As we know, the TD orch — having established itself, through its leader’s incredible determination and ceaseless attention, as one of the top swing bands — recorded prolifically in ’37 and ’38. This period began auspiciously with the waxing of its deserved monster hit, “Marie,” and continued with a string of stellar instrumentals, heavy on the jazz content, and hit vocal treatments of worthy material. Also, in these two years, the TD crew gamely took on its share of the Tin Pan Alley dross that was being circulated, the worst of which seems generally to have been assigned by Captain Dorsey to his Clambake Seven, whose name appears often to have set the tone for the treatments of these duds. This steady stream of the aggregation’s Victor records unquestionably enhanced the profile of the success-mad bandleader, but we may believe that this deluge of product — which, as time wore on, took on a sameness among the vocal sides — led to Tommy’s eventual insistence on an overhaul of the ranks. The best, and most meaningful, aspect of the homogeneity of the sides in those two years is Tommy’s own work as an instrumentalist, attesting to the extraordinarily standards to which he held himself as a musician and artist. Many of the Clambake Seven records contain seemingly off-the-cuff samples of the trombonist’s dazzling facility in the trad, Miff Mole-inspired style, but we know that it was Tommy’s sensitive and seamless legato playing on the ballads that garnered the greatest attention, burnishing his “Sentimental Gentleman of Swing” image.

    For this listener, “Washboard Blues” is a standout recording for the Dorsey orch, particularly in the context of this period in the band’s history. Tommy approaches the song as the ballad that it is but also embroiders some here and there, reminding us of his love — and talent — for jazz. His playing contains the same kind of feeling that is present in the greatest vocal treatments of the song, those from composer Hoagy and also Mildred Bailey, one of the most brilliant interpreters in the bucolic realm.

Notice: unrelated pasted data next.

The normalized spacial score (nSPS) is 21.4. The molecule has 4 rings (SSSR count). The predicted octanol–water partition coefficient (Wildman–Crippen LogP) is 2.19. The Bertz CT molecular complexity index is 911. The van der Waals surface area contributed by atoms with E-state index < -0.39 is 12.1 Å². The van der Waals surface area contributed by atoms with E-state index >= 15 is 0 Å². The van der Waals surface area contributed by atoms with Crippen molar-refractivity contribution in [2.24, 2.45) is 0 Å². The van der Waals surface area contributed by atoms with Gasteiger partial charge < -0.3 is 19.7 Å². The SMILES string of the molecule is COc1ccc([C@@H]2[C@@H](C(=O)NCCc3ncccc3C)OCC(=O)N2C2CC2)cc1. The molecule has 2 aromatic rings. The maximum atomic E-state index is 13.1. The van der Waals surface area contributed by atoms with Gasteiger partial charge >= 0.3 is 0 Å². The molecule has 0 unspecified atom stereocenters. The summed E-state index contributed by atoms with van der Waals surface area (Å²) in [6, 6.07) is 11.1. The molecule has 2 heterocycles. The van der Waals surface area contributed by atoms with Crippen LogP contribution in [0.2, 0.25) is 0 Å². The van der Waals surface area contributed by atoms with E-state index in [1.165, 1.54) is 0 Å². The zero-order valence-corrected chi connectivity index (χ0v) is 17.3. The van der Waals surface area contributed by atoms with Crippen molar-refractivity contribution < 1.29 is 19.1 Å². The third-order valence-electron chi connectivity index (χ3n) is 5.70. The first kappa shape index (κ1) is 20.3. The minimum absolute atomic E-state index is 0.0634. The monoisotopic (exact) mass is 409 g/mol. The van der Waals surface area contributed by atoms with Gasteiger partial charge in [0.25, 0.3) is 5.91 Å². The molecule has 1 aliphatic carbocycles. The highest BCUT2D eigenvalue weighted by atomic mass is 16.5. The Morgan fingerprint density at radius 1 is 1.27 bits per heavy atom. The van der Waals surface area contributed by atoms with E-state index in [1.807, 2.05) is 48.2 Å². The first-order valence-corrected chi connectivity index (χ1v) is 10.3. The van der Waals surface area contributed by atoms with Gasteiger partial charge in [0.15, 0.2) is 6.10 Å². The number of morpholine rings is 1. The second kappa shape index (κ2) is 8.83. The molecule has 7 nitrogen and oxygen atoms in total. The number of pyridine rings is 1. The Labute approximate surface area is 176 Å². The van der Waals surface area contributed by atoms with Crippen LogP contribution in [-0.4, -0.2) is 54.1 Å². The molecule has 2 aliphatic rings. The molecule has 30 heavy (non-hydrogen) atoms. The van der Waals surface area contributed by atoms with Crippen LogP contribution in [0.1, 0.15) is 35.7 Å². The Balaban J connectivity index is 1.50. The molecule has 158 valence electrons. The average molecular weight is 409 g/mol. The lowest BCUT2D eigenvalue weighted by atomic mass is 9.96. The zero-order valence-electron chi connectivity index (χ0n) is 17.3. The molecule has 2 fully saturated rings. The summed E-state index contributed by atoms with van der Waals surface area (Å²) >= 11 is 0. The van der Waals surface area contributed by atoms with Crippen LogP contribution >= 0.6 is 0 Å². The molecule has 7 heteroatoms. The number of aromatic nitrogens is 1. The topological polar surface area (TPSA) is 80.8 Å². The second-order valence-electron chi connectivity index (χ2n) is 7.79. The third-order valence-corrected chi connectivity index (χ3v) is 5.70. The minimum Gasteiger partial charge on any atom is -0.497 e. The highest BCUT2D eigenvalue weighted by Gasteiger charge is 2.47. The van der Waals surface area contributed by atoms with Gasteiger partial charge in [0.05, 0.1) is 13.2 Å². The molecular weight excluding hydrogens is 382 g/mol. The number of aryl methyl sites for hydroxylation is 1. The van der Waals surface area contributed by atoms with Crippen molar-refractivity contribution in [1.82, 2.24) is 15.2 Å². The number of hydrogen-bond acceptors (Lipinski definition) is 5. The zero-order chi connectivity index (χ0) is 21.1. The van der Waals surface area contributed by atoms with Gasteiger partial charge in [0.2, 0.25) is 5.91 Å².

Arranger Deane Kincaide, in whose work so often can be found that quasi-spiritual quality, pulls off quite a feat in emotional expression: He uses instrumental textures and figures in his writing to convey the sameness and drudgery in the lyric activity — “down to that water once more … so weary of tubbin’ them clothes … scrubbin’ dirty clothes all year … up and down, back and forth all day long …” — and yet manages to achieve tremendous drama in his sonic depiction of “cloudy skies and rain” and a life entirely lacking in variation and joy. Of particular delight to me is his use of the clarinet choir, a device I find to be affecting in a variety of mood settings. Johnny Mince, a favourite clarinetist of mine, steps out from the section with his poignant and instantly recognizable tone to cry in frustration against the grueling and inalterable daily routine. Amazingly, Kincaide’s trumpets both plod, with the story, and swing!

    I well recall first hearing Hoagy’s vocal on the ’27 Whiteman recording of the tune: We know that in those days it was not uncommon for male and female vocalists to sing lyrics that were (and remain) associated with the perspective of the opposite sex, but I was struck deeply by Hoagy’s authenticity as the poor protagonist in the story. This genuineness is a large part of the record’s potency. The composer, despite his baritone voice, is most convincing — and moving — as the passive and weary woman. Later, the celestial Mildred, in the proper vocal range, became that woman, with equal — or even greater — trueness; she seems not to seek sympathy — but arouses it, just the same.

    Here, in the Dorsey band recording, the supremely confident, hyper-masculine Tommy takes on the roles of both exhausted, defeated scrubber and narrator, describing the monochrome, impoverished scene with a mix of gentleness and starkness. At the climax, instead of the ominous “Hurry, day” of the lyric, we get Tommy in his more familiar aggressive mode, letting loose with a stream of high D’s that say, “Enough, already … goodbye!” We’re very fortunate to have this record, which I feel towers above most of the sides, some which became hits, that the busy Dorsey crew produced in this period. The trombonist chose to commit to wax what we must understand to have been a personal favourite, a song by his pal, a piece for which he communicates strong feeling.

  2. Hi, Mike, this is my first comment to your wonderful site. Let me begin by thanking you for the great way you highlight the amazing music of the Swing Era and your marvelous insights into the people, music, and business of those years. I’ve been enjoying your posts for many years and hope to do so for many more.